In parallel to the acquisition of first funds we completed the founding Team Taxy.io. I’ve always been a fan of the 3-roles framework for startup founders (as described here).
In short it says that a successful founders’ team should cover 3 roles (not necessarily 3 people):
– someone who can sell (i.e. acquire clients)
– someone who can deliver (i.e. develop the software and bring it to clients)
– someone who looks after the money (i.e. acquire funding and manage costs)
In the beginning of 2018 SvenP, an exit-proven serial founder, (someone who can sell) and me, a former venture capitalist, (someone who looks after the money) completed our founding team with two friends we knew since many years through university: Steffen, a computer science grad plus MBA and former Harvard University researcher in machine learning, and SvenW, also computer science grad plus MBA and former manager at T-Systems for large platform as a service/cloud projects (both the deliverers).
After we were granted the EXIST grant by the Federal Ministry for Economic Affairs, everything was set: we had the concept, we had the team and we had the first funding.
And we had no excuses anymore to not “jump into the cold water” and start up.
From concept to MVP
During the first year we validated (or falsified) as many hypotheses as possible to create MVPs of our products — always our product vision in mind (link).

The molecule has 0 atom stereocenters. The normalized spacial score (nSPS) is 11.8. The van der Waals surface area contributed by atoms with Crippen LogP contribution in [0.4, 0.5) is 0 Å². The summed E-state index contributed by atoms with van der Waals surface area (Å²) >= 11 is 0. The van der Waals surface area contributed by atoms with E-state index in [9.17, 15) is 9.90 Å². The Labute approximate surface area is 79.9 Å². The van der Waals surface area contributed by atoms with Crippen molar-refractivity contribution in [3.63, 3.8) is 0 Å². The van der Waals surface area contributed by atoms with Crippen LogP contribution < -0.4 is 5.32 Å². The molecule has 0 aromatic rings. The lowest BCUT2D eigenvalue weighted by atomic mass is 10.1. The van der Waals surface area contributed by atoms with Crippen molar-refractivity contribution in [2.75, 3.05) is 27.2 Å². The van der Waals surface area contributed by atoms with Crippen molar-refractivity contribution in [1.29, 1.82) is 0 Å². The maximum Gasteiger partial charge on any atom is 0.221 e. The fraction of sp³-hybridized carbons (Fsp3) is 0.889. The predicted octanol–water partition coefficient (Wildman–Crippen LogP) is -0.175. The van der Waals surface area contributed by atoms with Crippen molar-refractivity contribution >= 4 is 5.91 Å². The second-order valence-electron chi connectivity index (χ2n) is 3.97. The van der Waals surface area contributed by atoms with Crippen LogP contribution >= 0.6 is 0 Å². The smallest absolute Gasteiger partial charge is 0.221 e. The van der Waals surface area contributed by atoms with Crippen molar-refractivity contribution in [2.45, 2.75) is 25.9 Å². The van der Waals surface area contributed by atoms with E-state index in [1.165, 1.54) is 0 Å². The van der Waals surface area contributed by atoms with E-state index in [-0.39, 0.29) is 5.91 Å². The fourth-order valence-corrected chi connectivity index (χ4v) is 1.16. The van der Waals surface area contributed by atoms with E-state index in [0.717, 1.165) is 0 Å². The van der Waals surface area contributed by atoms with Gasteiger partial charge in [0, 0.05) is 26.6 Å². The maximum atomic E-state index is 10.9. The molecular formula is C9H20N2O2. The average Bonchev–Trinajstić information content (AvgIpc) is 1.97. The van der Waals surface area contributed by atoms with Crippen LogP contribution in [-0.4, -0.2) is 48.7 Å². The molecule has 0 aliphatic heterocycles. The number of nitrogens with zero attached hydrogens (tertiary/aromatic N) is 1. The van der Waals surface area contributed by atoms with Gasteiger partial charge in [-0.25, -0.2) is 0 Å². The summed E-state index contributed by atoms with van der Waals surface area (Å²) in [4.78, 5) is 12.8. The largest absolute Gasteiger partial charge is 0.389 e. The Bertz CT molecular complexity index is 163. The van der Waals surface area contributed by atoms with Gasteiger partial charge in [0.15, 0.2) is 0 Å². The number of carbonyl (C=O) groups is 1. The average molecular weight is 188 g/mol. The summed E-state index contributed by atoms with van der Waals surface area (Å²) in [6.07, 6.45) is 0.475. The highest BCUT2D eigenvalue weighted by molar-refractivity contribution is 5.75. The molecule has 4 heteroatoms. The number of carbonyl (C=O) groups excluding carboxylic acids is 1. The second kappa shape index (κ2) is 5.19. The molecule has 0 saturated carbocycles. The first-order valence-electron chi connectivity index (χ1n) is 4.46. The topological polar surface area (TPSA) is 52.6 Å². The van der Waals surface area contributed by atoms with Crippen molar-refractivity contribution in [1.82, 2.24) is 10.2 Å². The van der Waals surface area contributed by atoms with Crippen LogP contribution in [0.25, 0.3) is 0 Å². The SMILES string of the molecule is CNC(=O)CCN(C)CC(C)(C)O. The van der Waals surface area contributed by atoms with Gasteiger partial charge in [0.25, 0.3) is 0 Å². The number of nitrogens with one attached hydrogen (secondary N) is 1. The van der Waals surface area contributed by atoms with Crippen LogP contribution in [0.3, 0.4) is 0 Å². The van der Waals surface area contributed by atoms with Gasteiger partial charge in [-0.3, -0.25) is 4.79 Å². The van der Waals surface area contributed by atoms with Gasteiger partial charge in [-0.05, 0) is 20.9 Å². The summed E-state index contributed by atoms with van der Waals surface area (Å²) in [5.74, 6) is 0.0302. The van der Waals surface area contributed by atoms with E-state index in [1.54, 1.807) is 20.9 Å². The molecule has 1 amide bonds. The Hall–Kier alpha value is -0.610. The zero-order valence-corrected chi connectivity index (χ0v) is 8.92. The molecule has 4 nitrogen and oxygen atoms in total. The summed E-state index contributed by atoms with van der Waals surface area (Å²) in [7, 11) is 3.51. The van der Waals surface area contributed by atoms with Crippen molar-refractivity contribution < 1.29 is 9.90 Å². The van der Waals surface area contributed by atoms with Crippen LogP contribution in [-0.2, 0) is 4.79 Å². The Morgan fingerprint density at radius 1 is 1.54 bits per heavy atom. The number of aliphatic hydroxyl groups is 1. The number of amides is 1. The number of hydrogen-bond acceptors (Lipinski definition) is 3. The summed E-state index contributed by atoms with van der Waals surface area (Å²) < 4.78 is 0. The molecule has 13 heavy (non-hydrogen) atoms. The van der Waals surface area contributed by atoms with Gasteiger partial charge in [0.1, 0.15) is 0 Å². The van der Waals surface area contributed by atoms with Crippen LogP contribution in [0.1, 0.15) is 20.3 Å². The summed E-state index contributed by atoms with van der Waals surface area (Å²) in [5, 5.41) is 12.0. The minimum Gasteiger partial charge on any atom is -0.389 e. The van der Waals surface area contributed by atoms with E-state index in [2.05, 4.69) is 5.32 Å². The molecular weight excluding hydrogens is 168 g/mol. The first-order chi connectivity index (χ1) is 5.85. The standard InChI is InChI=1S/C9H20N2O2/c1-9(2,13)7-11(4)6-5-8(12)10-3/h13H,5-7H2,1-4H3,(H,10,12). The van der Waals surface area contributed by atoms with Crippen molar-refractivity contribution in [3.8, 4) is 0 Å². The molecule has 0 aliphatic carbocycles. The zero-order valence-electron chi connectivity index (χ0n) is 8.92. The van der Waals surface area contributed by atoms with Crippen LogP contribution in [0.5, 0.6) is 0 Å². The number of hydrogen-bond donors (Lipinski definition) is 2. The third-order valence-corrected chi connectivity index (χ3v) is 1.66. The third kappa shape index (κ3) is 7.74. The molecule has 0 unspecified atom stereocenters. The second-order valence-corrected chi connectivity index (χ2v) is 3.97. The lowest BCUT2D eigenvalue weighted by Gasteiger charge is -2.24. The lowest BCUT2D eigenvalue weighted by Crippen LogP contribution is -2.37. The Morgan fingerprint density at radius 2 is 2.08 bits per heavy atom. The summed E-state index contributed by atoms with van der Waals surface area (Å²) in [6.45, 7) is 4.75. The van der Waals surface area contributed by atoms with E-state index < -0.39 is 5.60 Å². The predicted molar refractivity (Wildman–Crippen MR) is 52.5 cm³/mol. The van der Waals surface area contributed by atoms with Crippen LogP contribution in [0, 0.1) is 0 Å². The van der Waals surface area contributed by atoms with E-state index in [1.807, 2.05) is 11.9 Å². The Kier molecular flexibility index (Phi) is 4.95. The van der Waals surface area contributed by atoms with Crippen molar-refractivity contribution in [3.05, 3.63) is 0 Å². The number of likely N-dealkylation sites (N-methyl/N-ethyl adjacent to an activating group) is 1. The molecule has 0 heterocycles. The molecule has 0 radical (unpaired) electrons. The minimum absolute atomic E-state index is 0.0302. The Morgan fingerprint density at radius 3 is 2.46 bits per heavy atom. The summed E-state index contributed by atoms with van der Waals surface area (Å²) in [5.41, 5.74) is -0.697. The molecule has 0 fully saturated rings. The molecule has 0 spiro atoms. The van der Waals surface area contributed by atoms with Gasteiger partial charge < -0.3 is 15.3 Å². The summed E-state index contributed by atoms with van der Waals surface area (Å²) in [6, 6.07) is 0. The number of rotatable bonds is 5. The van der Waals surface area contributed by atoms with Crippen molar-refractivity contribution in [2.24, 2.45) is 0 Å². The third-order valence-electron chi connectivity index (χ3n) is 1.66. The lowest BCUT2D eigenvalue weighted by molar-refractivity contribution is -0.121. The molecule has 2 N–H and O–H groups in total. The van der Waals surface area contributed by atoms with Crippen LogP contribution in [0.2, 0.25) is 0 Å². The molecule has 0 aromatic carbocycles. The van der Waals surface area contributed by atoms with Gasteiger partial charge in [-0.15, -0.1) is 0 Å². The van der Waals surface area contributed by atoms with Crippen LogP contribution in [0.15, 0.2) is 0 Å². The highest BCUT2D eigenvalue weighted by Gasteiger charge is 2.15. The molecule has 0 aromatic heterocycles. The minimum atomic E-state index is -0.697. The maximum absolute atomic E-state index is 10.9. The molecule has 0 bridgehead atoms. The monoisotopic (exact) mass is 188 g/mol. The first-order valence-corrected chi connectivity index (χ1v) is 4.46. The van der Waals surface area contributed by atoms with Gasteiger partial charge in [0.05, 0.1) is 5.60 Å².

We pivoted quite quickly away from any B2C related plans and focused purely on B2B applications as we found less competition there, but more demand and higher complexity to solve.
After a couple of months we acquired the first paying customers for our NLP based “answer engine” on taxation issues. During that time our machine learnings were quite limited and so was the quality of our software. But thanks to the fascination of our clients in the possibilities of tax automation we could convince our first customers to stay with us until today.
I can’t stress enough how important it is for a starting company to find innovation-oriented customers to begin and grow with.
With a growing customer base we hired the first employees. Taxy.io now consists of ca. 20 people in 5 cities. Since we saved costs as much as possible we didn’t have a real office and worked from our kitchen tables in the beginning.